A rucksack for commuting or just travelling around with things on your back. It is designed particularly for those who like going green or simply want to have something that is totally unique to them.

It does both things well, being totally unique and being made from recycled materials.

Tell us some more about the technical aspects of the product?

Large expandable capacity

Inner pouch to take a 17 inch laptop

Internal document pouch

Padded adjustable shoulder straps

Carry handle - Reinforced corners

External loops for attaching lights/helmet/lock etc.

Rate the product for quality of construction:
 
9/10

Very well made, strong stitching used throughout and the use of nice touches like seatbelt material means it is likely to last without breaking.

Rate the product for performance:
 
8/10

Performed well, held everything in it nicely and was comfortable on the back.

Rate the product for durability:
 
9/10

It's made from a lorry tarpaulin and seatbelts; you aren't likely to be able to break it easily.

Rate the product for comfort (if applicable)
 
7/10

It doesn't have the modern elements of biking rucksacks like breathability channels on the back, but at the same time this isn't exactly uncomfortable and the padding on the straps works well.

Rate the product for value:
 
8/10

A custom rucksack for £65? That's a good price.

Tell us how the product performed overall when used for its designed purpose

It performed well. It is never going to be the kind of thing you would use for a cross country trip, but for short journeys and commutes it does exactly what it needs to.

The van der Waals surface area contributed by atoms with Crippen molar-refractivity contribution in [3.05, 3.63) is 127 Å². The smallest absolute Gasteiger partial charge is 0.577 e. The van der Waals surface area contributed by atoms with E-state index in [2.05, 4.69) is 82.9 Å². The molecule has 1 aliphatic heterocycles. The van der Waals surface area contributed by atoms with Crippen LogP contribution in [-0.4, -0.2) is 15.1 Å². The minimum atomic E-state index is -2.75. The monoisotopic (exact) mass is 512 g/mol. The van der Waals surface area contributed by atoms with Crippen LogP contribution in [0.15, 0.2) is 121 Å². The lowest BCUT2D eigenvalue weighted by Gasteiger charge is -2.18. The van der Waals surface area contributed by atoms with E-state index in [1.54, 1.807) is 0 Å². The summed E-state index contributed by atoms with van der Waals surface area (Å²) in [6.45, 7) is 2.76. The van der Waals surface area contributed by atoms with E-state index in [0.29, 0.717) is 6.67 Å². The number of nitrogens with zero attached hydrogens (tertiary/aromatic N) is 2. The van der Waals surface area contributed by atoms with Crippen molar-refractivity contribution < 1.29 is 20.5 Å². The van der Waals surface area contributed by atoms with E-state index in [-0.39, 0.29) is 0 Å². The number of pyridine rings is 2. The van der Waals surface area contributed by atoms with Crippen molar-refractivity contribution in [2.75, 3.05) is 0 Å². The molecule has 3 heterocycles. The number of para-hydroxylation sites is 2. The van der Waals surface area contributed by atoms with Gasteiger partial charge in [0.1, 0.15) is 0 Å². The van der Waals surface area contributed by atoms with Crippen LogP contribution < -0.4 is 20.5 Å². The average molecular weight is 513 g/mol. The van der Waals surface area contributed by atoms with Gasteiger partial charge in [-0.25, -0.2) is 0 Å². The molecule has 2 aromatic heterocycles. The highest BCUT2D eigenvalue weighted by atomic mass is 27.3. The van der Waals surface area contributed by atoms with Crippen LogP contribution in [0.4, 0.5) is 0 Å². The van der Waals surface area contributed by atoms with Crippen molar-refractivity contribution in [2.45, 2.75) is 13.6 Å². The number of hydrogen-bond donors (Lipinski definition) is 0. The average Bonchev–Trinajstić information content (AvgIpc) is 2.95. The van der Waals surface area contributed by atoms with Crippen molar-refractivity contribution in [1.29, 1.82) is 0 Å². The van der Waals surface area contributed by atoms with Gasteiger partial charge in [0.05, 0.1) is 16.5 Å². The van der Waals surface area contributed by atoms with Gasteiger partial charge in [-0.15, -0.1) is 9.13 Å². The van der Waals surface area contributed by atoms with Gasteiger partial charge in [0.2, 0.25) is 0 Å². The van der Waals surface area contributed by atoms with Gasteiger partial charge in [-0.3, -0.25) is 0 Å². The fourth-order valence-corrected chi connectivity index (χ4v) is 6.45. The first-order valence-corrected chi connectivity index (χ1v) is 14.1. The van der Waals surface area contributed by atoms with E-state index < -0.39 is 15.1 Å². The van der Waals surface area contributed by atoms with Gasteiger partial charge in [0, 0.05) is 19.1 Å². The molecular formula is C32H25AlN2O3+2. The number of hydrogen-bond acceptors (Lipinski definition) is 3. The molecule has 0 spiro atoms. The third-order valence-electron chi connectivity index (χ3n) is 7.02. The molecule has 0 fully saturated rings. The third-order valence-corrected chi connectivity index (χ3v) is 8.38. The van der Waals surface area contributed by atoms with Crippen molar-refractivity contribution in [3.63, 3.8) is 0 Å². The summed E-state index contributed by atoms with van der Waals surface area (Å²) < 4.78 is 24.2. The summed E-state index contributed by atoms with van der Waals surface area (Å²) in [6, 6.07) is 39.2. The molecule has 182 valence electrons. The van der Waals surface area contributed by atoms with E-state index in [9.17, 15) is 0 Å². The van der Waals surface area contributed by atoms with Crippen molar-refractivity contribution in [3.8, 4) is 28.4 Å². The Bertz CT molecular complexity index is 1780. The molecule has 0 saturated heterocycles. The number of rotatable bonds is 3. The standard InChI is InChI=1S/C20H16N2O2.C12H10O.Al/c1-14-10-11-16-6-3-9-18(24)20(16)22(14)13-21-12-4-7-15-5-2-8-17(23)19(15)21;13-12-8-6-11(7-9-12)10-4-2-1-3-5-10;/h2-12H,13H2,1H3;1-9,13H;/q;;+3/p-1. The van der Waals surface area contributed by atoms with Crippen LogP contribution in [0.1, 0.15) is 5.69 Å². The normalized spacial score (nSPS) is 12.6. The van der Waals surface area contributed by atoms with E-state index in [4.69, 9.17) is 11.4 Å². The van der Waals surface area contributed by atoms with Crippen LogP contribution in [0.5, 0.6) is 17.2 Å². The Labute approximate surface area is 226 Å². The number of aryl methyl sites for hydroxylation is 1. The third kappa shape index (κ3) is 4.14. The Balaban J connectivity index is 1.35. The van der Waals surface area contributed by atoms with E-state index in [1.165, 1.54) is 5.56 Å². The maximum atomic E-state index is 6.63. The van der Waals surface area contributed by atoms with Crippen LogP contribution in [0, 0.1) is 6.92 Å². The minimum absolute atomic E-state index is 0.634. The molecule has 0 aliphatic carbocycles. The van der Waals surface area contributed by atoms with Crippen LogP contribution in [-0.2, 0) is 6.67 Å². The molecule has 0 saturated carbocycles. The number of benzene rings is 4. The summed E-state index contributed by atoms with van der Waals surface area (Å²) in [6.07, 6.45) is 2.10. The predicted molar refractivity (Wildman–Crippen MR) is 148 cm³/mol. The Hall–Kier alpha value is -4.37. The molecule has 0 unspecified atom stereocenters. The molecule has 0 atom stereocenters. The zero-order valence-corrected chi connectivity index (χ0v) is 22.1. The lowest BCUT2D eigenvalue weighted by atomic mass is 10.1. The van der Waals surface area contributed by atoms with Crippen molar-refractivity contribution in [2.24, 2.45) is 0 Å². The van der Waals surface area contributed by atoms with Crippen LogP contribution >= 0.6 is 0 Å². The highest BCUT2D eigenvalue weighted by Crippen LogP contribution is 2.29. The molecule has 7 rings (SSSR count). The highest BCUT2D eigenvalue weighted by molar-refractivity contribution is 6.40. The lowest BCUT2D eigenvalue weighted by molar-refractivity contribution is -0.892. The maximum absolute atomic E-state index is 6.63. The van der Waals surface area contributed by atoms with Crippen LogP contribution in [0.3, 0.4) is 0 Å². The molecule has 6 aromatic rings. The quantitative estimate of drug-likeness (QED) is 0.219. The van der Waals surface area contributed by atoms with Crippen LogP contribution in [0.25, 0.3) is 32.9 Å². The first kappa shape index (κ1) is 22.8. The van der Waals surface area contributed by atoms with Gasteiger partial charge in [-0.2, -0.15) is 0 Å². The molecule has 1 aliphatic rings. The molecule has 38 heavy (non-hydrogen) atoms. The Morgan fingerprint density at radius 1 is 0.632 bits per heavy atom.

Tell us what you particularly liked about the product

The design, totally unique and, in my opinion, good looking.

Tell us what you particularly disliked about the product

Maybe some breathability elements on the back would be nice.

Did you enjoy using the product? Yes

Would you consider buying the product? Yes

Would you recommend the product to a friend? Yes

Use this box to explain your score

A very cool looking bag that also allays that guilt about low paid workers and un-environmentally friendly materials. So maybe I like the sense of moral superiority?

Overall rating: 8/10

About the tester

Age: 27  Height: 6 ft  Weight:

I usually ride: Cannondale Supersix Evo 6  My best bike is:

I've been riding for: 5-10 years  I ride: Every day  I would class myself as: Experienced

I regularly do the following types of riding: commuting, club rides, sportives, general fitness riding, fixed/singlespeed, mtb,

George spends his days flitting between writing about data, running business magazines and writing about sports technology. The latter gave him the impetus (excuse) to get even further into the cycling world before taking the dive and starting his own cycling sites and writing for Road.cc. 

When he is not writing about cycling, he is either out on his bike cursing not living in the countryside or boring anybody who will listen about the latest pro peloton/cycling tech/cycling infrastructure projects.  

6 comments

Avatar
nowasps [517 posts] 12 months ago
1 like

Can't see any mention of Freitag here... Surprised they don't have any patents to protect their designs.

Avatar
alexb [161 posts] 12 months ago
0 likes

UPSO are made by Carradice, hence the personalisation of the bags - something that any Carradice bag owner will be familiar with!

Avatar
brooksby [2146 posts] 12 months ago
0 likes
alexb wrote:

UPSO are made by Carradice, hence the personalisation of the bags - something that any Carradice bag owner will be familiar with!

Ah; I'd wondered about that (had thought they were "taking inspiration"  3 from Freitag and from Carradice)

Avatar
Paul_C [496 posts] 12 months ago
2 likes

looks like that sack would lead to a seriously sweaty back...

Avatar
BBB [448 posts] 12 months ago
0 likes

What does it do that the £35 Lomo pack doesn't?

Avatar
Jez Ash [225 posts] 11 months ago
0 likes

BBB wrote:

What does it do that the £35 Lomo pack doesn't?

 

Functionally probably not that much - it's a rucksack after all.

I guess you're paying extra as it's made in England and for the appeal of your bag looking different to everyone else's.  Doesn't sound unreasonable to me, especially having just reminded myself of the Freitag pricing.